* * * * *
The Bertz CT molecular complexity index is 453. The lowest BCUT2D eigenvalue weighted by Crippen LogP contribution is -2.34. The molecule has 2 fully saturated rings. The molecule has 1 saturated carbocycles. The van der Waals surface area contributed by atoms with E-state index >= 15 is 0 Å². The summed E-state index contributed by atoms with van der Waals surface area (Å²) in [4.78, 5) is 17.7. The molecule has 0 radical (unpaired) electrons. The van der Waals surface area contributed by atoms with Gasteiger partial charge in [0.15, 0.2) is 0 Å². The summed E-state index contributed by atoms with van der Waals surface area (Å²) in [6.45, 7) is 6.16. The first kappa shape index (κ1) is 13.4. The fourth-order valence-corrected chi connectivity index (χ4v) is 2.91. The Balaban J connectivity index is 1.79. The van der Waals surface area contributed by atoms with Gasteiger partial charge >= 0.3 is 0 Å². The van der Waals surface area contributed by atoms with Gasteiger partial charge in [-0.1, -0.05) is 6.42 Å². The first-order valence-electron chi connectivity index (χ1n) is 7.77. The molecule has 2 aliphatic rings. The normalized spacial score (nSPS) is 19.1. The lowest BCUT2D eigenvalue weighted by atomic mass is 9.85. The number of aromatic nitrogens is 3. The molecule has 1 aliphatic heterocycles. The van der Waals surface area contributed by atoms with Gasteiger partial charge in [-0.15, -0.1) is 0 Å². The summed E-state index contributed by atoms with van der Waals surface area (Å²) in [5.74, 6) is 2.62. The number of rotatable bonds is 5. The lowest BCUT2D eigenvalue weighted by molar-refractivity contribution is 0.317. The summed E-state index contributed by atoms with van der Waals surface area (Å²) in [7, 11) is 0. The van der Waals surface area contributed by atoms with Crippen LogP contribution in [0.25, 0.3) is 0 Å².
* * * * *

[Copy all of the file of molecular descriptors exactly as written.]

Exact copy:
The Bertz CT molecular complexity index is 453. The lowest BCUT2D eigenvalue weighted by Crippen LogP contribution is -2.34. The molecule has 2 fully saturated rings. The molecule has 1 saturated carbocycles. The van der Waals surface area contributed by atoms with E-state index >= 15 is 0 Å². The summed E-state index contributed by atoms with van der Waals surface area (Å²) in [4.78, 5) is 17.7. The molecule has 0 radical (unpaired) electrons. The van der Waals surface area contributed by atoms with Gasteiger partial charge in [0.15, 0.2) is 0 Å². The summed E-state index contributed by atoms with van der Waals surface area (Å²) in [6.45, 7) is 6.16. The first kappa shape index (κ1) is 13.4. The fourth-order valence-corrected chi connectivity index (χ4v) is 2.91. The Balaban J connectivity index is 1.79. The van der Waals surface area contributed by atoms with Gasteiger partial charge >= 0.3 is 0 Å². The van der Waals surface area contributed by atoms with Gasteiger partial charge in [-0.1, -0.05) is 6.42 Å². The first-order valence-electron chi connectivity index (χ1n) is 7.77. The molecule has 2 aliphatic rings. The normalized spacial score (nSPS) is 19.1. The lowest BCUT2D eigenvalue weighted by atomic mass is 9.85. The number of aromatic nitrogens is 3. The molecule has 1 aliphatic heterocycles. The van der Waals surface area contributed by atoms with Gasteiger partial charge in [-0.15, -0.1) is 0 Å². The summed E-state index contributed by atoms with van der Waals surface area (Å²) in [5.74, 6) is 2.62. The number of rotatable bonds is 5. The lowest BCUT2D eigenvalue weighted by molar-refractivity contribution is 0.317. The summed E-state index contributed by atoms with van der Waals surface area (Å²) in [7, 11) is 0. The van der Waals surface area contributed by atoms with Crippen LogP contribution in [0.25, 0.3) is 0 Å².